from this web page immediately.

 

FDA/CDRH confirms that only (3) LASIK centers have been investigated since the year 2000

In response to Dr. Michael Patterson, the FDA
responds that ONLY 3 laser facilities were inspected from 2000 to 2008.



READ THE LETTER

Corrupt LASIK Surgeons?



SOURCE
June 3rd, 2008

The Natural News: Dr. Marguerite B. McDonald,
the former Chief Medical Editor of EyeWorld, an international publication for
ophthalmologists:” We are only starting to ride the enormous growth curve of
LASIK in this
country. There will be more than enough surgeries for everyone to benefit if we
keep our heads by sharing information openly and honestly and by resisting the
temptation to criticize the work of our colleagues when we are offering a second
opinion to a patient with a suboptimal result.
” Reports That LASIK Leaves About 48% of
Patients With Permanent Dry Eye!

FULL ARTICLE:

Perfect vision without glasses or contacts sounds
wonderful. Before considering having Lasik surgery, though, it would be wise to
ask how many people actually do have good results and how many will suffer bad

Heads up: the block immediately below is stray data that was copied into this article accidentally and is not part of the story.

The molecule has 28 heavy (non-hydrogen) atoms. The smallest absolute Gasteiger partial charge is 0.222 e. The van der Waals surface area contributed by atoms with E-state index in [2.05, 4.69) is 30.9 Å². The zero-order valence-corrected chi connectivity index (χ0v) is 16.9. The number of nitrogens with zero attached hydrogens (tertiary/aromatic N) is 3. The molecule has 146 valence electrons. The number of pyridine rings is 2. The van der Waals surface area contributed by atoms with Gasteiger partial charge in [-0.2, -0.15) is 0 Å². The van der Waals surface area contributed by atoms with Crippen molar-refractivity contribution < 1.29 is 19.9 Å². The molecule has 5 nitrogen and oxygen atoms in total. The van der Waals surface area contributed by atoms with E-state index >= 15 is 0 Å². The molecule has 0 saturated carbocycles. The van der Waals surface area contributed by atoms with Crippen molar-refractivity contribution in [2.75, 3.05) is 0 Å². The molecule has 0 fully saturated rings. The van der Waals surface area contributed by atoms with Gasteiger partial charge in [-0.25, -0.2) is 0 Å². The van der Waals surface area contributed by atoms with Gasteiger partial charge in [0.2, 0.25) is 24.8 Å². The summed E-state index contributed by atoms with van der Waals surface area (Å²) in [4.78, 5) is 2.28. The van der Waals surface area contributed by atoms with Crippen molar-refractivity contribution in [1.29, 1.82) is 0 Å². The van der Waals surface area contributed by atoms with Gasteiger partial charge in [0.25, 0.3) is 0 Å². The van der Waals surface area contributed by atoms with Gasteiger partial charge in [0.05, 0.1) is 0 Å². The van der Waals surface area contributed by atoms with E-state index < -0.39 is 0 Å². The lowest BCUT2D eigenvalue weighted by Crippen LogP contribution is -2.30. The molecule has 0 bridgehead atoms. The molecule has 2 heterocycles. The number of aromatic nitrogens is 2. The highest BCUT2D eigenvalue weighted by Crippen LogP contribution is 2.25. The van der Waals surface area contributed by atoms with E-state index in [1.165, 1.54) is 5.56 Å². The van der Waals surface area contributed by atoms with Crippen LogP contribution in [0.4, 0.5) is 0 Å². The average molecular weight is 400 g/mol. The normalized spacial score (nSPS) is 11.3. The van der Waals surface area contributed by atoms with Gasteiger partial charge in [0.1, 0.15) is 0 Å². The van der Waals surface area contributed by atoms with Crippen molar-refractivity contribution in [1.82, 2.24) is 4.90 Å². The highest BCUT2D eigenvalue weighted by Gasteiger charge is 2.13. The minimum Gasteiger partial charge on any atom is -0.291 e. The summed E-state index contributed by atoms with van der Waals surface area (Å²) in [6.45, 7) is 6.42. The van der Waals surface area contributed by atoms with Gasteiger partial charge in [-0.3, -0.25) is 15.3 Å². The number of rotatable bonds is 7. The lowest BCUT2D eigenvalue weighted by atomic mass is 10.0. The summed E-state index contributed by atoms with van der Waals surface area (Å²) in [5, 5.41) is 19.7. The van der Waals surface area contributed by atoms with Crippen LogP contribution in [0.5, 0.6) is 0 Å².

effects years after Lasik surgery. The advertisements give the impression that
it’s a perfectly safe — nearly foolproof — procedure. Nothing could be further
from the truth.

Lasik surgery for vision improvement involves cutting a flap in the eye’s
cornea, the clear tissue at the front of the eye, then using a laser to cut and
reshape the corneal tissue under the flap.

According to Dr. Kerry Soloman, who did a study of Lasik’s safety for the
American Society of Cataract and Refractive Surgery, a full five percent have
poor results. These can be worse vision — even blindness — constant eye pain,
blurred vision, dry eyes, and a variety of other distressing visual aberrations.
Interestingly, people who end up with corrected vision but permanent eye pain
are considered successes by the surgeons who do the procedure.

About 48% — nearly half –- suffer from dry eyes at least temporarily after the
surgery. Because the surgery severs the cornea nerves that stimulate tear
production, this has been an obvious and predictable problem.

About 700,000 people have Lasik surgery every year. With about 5% of them having